A Jola jig, goodbye gig

Five days before I would move to a new village, my mother left before dawn with no word on when she’d be back. My sisters said it would surely be awhile because she took a big bag and left with her young grandson in tow.

I was disappointed I didn’t get to say goodbye to the woman who took me in as her own and did all she could to prepare me for my life in The Gambia. But, I tried not to show it since emotions here are for the weak. Plus, my inna, or mother, had gone to the city to care for her sick brother – a duty admittedly more important than bidding me farewell.

But, a few days later, as unexpectedly as she left, inna swung open the compound gate and bellowed that she had arrived.

“Inna! You are here,” I beamed, quizzically. “I thought I wouldn’t see you.”

“Your program is tomorrow, Fatoumata,” she said matter-of-factly. “Of course I am here for my toma. Tomorrow we dance. I show you Jola culture. After, I go back to my brother.”

With that, she pulled an orange gown from her bag and simply presented it to me as a going-away gift.

“Put it on,” she said. “This is your present. I want you to take first tomorrow.”

I tried explaining that the next day’s cultural program for Peace Corps trainees and their host families was no competition. The program was instead a way to celebrate the end of our training and to say goodbye as we moved to our permanent sites, I said.

“Oh, I know it’s not a competition,” my mother laughed. “But I feel happy when I see that my toma is the most beautiful Peace Corps volunteer.”

The next day, she draped strings of beads around my neck and across my chest in a traditional Jola fashion. She stood back, looked at me and sucked her teeth.

“Ahaaaaa,” she said. “Nice, nice! My toma will be first.”

My sisters ordered me to pose this way and that as they snapped my picture.

I urged my mother and her co-wife to get dressed since we’d be taking Peace Corps transport to the show. The car wouldn’t wait, I warned; but my mother just shook her head.

“You’ll see,” she said. “I make them wait.”

And to my surprise, she did. The driver arrived and my mothers were still not ready. But like everyone else, the driver obeyed my boisterous namesake and waited.

After much ado, my mothers and I clamored into the van. Just as I let out a sigh of relief that we were finally on our way, my inna cried out for the driver to wait once more.

“Your shoes! Change,” she demanded, motioning that I trade with her because her orange sandals matched my dress.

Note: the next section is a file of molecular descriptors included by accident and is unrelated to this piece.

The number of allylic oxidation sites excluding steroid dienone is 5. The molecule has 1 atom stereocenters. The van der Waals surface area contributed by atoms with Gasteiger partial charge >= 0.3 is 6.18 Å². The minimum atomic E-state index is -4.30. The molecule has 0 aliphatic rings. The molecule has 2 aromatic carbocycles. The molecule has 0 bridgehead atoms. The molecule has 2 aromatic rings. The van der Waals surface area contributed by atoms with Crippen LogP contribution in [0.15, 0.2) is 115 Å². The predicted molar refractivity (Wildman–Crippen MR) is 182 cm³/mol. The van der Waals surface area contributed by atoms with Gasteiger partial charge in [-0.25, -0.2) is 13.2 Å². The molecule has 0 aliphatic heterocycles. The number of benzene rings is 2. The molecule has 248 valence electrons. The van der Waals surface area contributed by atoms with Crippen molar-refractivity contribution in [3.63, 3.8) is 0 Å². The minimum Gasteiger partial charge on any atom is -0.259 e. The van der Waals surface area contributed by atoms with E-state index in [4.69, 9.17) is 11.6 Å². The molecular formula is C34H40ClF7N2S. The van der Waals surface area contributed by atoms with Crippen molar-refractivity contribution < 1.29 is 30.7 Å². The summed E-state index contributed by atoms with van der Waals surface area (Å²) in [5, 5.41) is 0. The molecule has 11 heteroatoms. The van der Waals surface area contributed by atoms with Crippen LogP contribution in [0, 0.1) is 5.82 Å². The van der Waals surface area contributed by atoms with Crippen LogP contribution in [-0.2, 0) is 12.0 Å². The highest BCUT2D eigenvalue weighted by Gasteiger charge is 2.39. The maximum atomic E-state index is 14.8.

I rolled my eyes, trying to laugh off the big fuss my mother manages to make of every situation.

Little did I know, that scene was just the beginning.

We arrived to the cultural program and joined the circle as the drumming began. My father’s first wife, innanding, hopped right into the middle and began to dance.

I was trying to join her when my mother pulled me back into my seat.

“You will only dance with the Jolas,” she said quite seriously.

She feigned a headache when I implored her to stop being so stubborn and to get up and dance.

Her ethnic group, the Jolas, only make up 10 percent of the population and mostly reside in the West Coast Region; and I knew that because of the distance, the Peace Corps had no plans for Jola drumming or dancing at this show.

As soon as the Mandinkas stopped their song so the Peace Corps staff could say a few words, my mother jumped up to demand a Jola song, arguing with the emcee in the middle of the gathering.

“Oh Inna!” my other mother whispered to me as she embarrassingly bowed her head.

But just as she always seems to do, my namesake got her way.

Suddenly her “headache” was cured and inna pulled me to the middle of the circle. I slipped crisp dalasi bills, one after the other, from her hand to the singer’s, while inna prodded the woman to call out my name over the megaphone. I stomped my best Jola moves alongside the other Jola girls. Our host mothers clapped along. The crowd watched somewhat confused at how we had managed to steal the show.

Of course one song was not enough for inna. She pushed the singer aside and led a tune of her own, compelling her neighbors to accompany her. I flailed my arms and stomped my feet some more.

“Ahaaaaa,” inna roared when our performance had ended. “That — is Jola cultural show.”

The other ethnic groups joined in and then we all shimmied to the errant drumbeat ‘til the African rains brought the house down.